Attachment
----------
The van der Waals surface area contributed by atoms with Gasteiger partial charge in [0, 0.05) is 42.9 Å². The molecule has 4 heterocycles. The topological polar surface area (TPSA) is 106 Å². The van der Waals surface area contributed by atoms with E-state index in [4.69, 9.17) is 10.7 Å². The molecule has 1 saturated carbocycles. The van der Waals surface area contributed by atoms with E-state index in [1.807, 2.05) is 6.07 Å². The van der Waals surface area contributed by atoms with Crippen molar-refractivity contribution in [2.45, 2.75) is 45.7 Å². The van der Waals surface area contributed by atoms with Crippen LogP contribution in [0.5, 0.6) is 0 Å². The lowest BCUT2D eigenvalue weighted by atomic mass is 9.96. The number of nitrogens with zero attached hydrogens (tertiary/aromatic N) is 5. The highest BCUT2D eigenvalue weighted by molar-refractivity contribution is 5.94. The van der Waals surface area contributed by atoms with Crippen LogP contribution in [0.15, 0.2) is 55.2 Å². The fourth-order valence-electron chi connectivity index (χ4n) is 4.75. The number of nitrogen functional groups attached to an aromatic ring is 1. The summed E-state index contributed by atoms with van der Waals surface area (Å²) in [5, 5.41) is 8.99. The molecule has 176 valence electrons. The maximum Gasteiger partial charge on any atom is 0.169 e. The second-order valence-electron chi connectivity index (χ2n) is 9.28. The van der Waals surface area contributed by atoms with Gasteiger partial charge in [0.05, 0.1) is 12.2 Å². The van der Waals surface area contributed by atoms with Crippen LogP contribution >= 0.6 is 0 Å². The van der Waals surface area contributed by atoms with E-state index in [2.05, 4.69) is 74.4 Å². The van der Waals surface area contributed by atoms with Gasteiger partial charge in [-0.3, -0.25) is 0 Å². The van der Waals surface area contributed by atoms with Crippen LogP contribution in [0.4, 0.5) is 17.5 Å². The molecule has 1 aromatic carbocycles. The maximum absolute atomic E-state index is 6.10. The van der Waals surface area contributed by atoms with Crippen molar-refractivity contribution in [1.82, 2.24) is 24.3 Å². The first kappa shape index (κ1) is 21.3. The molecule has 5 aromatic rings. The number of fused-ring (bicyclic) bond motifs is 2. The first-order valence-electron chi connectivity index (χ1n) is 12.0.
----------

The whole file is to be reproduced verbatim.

The van der Waals surface area contributed by atoms with Gasteiger partial charge in [0, 0.05) is 42.9 Å². The molecule has 4 heterocycles. The topological polar surface area (TPSA) is 106 Å². The van der Waals surface area contributed by atoms with E-state index in [4.69, 9.17) is 10.7 Å². The molecule has 1 saturated carbocycles. The van der Waals surface area contributed by atoms with E-state index in [1.807, 2.05) is 6.07 Å². The van der Waals surface area contributed by atoms with Crippen molar-refractivity contribution in [2.45, 2.75) is 45.7 Å². The van der Waals surface area contributed by atoms with Crippen LogP contribution in [0.5, 0.6) is 0 Å². The lowest BCUT2D eigenvalue weighted by atomic mass is 9.96. The number of nitrogens with zero attached hydrogens (tertiary/aromatic N) is 5. The highest BCUT2D eigenvalue weighted by molar-refractivity contribution is 5.94. The van der Waals surface area contributed by atoms with Crippen LogP contribution in [0.15, 0.2) is 55.2 Å². The fourth-order valence-electron chi connectivity index (χ4n) is 4.75. The number of nitrogen functional groups attached to an aromatic ring is 1. The summed E-state index contributed by atoms with van der Waals surface area (Å²) in [5, 5.41) is 8.99. The molecule has 176 valence electrons. The maximum Gasteiger partial charge on any atom is 0.169 e. The second-order valence-electron chi connectivity index (χ2n) is 9.28. The van der Waals surface area contributed by atoms with Gasteiger partial charge in [0.05, 0.1) is 12.2 Å². The van der Waals surface area contributed by atoms with Crippen LogP contribution >= 0.6 is 0 Å². The van der Waals surface area contributed by atoms with E-state index in [2.05, 4.69) is 74.4 Å². The van der Waals surface area contributed by atoms with Gasteiger partial charge in [-0.3, -0.25) is 0 Å². The van der Waals surface area contributed by atoms with Crippen LogP contribution in [0.4, 0.5) is 17.5 Å². The molecule has 1 aromatic carbocycles. The maximum absolute atomic E-state index is 6.10. The van der Waals surface area contributed by atoms with Crippen molar-refractivity contribution in [1.82, 2.24) is 24.3 Å². The first kappa shape index (κ1) is 21.3. The molecule has 5 aromatic rings. The number of fused-ring (bicyclic) bond motifs is 2. The first-order valence-electron chi connectivity index (χ1n) is 12.0.